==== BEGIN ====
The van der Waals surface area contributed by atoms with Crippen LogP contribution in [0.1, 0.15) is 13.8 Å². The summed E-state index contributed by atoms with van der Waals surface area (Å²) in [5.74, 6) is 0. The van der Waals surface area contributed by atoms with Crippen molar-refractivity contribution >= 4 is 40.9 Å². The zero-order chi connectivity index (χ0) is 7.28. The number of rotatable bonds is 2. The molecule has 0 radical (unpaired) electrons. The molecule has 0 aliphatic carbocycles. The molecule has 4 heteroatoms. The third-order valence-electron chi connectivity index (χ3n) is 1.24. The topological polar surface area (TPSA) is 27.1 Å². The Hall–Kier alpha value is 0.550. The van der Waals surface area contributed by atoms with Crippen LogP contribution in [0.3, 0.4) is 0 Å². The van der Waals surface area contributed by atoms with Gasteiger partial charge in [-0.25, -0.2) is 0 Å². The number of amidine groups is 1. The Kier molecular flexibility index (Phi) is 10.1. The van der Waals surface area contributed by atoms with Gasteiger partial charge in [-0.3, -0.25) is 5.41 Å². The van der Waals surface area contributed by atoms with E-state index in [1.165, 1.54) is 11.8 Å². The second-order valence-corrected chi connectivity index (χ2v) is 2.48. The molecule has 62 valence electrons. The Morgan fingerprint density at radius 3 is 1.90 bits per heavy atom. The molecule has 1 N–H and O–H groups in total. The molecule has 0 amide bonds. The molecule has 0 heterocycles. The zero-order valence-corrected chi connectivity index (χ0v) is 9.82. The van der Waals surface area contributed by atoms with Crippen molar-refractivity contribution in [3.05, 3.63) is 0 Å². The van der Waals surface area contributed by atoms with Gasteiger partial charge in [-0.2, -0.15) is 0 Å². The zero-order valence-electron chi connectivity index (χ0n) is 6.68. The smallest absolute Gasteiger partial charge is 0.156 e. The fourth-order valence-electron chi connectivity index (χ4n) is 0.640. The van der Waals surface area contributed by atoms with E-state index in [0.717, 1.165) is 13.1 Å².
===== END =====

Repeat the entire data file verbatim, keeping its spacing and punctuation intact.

The van der Waals surface area contributed by atoms with Crippen LogP contribution in [0.1, 0.15) is 13.8 Å². The summed E-state index contributed by atoms with van der Waals surface area (Å²) in [5.74, 6) is 0. The van der Waals surface area contributed by atoms with Crippen molar-refractivity contribution >= 4 is 40.9 Å². The zero-order chi connectivity index (χ0) is 7.28. The number of rotatable bonds is 2. The molecule has 0 radical (unpaired) electrons. The molecule has 0 aliphatic carbocycles. The molecule has 4 heteroatoms. The third-order valence-electron chi connectivity index (χ3n) is 1.24. The topological polar surface area (TPSA) is 27.1 Å². The Hall–Kier alpha value is 0.550. The van der Waals surface area contributed by atoms with Crippen LogP contribution in [0.3, 0.4) is 0 Å². The van der Waals surface area contributed by atoms with Gasteiger partial charge in [-0.25, -0.2) is 0 Å². The number of amidine groups is 1. The Kier molecular flexibility index (Phi) is 10.1. The van der Waals surface area contributed by atoms with Gasteiger partial charge in [-0.3, -0.25) is 5.41 Å². The van der Waals surface area contributed by atoms with E-state index in [1.165, 1.54) is 11.8 Å². The second-order valence-corrected chi connectivity index (χ2v) is 2.48. The molecule has 62 valence electrons. The Morgan fingerprint density at radius 3 is 1.90 bits per heavy atom. The molecule has 1 N–H and O–H groups in total. The molecule has 0 amide bonds. The molecule has 0 heterocycles. The zero-order valence-corrected chi connectivity index (χ0v) is 9.82. The van der Waals surface area contributed by atoms with Crippen molar-refractivity contribution in [3.05, 3.63) is 0 Å². The van der Waals surface area contributed by atoms with Gasteiger partial charge in [-0.2, -0.15) is 0 Å². The zero-order valence-electron chi connectivity index (χ0n) is 6.68. The smallest absolute Gasteiger partial charge is 0.156 e. The fourth-order valence-electron chi connectivity index (χ4n) is 0.640. The van der Waals surface area contributed by atoms with E-state index in [0.717, 1.165) is 13.1 Å².